Top managers at Deutsche Bank will forego their annual bonuses, CEO John Cryan said, after coming under fire for awarding big incentive payouts even though Germany’s largest bank lost money last year.
Cryan was quoted by the Zeit weekly as saying the 12-member executive board might not get bonuses for 2017, although variable compensation might be paid to various other staff as planned.
At a Zeit event at the South by Southwest tech conference inside United States, Cryan said the bonus pool might be “significantly higher” than the 546 million euros (£485.1 million) paid in 2016 although below the 2.4 billion euros awarded the year before.
Deutsche Bank came under fire in January over reports This specific planned to pay more than 1 billion euros in bonuses despite being pushed to its third consecutive annual loss due to the one-off impact of a U.S. tax reform.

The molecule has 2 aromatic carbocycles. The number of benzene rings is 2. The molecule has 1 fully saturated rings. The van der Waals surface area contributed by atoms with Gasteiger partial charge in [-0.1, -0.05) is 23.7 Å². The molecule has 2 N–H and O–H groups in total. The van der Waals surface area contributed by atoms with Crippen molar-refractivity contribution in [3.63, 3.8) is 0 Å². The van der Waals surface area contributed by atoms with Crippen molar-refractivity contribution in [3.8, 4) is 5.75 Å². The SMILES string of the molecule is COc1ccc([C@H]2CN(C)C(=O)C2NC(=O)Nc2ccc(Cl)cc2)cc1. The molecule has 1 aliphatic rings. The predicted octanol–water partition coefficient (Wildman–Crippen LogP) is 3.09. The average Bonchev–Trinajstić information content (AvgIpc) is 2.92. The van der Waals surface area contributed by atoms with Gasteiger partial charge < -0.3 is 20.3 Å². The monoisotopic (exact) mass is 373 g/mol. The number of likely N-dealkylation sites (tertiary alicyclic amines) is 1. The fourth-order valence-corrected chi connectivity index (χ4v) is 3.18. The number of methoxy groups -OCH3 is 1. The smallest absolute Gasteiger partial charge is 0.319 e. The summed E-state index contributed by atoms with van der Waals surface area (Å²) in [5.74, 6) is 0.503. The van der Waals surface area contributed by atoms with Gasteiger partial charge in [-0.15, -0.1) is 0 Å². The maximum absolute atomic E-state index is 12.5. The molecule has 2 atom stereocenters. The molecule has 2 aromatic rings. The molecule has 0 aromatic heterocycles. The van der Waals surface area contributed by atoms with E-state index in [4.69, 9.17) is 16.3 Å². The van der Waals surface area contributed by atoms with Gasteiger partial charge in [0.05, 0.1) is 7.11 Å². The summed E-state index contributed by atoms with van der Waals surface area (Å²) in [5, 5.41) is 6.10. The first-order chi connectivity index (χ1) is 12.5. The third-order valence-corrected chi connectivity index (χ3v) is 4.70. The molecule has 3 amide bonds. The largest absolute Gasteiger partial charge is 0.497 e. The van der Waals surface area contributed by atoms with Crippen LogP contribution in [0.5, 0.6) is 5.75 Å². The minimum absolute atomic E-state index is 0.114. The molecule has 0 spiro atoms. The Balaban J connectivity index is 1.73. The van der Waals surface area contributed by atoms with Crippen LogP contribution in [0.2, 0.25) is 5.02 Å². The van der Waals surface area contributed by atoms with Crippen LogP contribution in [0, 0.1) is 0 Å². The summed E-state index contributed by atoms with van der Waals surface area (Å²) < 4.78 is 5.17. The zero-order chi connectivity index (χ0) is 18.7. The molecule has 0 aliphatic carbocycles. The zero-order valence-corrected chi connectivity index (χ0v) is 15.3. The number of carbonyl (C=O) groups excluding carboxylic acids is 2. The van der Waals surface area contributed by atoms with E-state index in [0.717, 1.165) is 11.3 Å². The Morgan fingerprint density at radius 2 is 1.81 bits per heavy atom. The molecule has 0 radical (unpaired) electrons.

With Deutsche still struggling to return to the black under the stewardship of the 57-year-old Briton, the generous pay awards irked many in Germany as perceptions grow of which wealth can be increasingly being concentrated inside hands of the super-rich.
At the same time, Deutsche Bank can be slashing its headcount, having reaffirmed plans to cut 9,000 jobs through 2015 levels, around one in 10 staff globally, with 4,000 likely to go in Germany.
A spokeswoman for Deutsche Bank confirmed of which the Zeit report was accurate. The bank will detail executive compensation when This specific publishes its annual report next Friday.